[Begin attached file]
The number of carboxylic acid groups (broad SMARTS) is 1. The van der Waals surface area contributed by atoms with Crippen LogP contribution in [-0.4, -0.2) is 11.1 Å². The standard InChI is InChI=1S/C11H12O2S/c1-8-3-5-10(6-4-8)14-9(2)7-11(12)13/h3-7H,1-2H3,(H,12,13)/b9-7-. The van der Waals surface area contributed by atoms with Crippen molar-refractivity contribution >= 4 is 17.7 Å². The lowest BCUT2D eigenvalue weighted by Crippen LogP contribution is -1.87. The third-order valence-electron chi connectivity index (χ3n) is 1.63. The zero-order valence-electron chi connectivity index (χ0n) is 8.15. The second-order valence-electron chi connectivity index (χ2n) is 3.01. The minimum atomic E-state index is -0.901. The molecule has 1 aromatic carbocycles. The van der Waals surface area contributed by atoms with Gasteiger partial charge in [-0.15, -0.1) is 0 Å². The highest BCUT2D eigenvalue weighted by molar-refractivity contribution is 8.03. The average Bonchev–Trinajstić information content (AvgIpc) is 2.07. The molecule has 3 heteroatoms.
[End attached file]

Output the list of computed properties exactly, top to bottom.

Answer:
The number of carboxylic acid groups (broad SMARTS) is 1. The van der Waals surface area contributed by atoms with Crippen LogP contribution in [-0.4, -0.2) is 11.1 Å². The standard InChI is InChI=1S/C11H12O2S/c1-8-3-5-10(6-4-8)14-9(2)7-11(12)13/h3-7H,1-2H3,(H,12,13)/b9-7-. The van der Waals surface area contributed by atoms with Crippen molar-refractivity contribution >= 4 is 17.7 Å². The lowest BCUT2D eigenvalue weighted by Crippen LogP contribution is -1.87. The third-order valence-electron chi connectivity index (χ3n) is 1.63. The zero-order valence-electron chi connectivity index (χ0n) is 8.15. The second-order valence-electron chi connectivity index (χ2n) is 3.01. The minimum atomic E-state index is -0.901. The molecule has 1 aromatic carbocycles. The van der Waals surface area contributed by atoms with Gasteiger partial charge in [-0.15, -0.1) is 0 Å². The highest BCUT2D eigenvalue weighted by molar-refractivity contribution is 8.03. The average Bonchev–Trinajstić information content (AvgIpc) is 2.07. The molecule has 3 heteroatoms.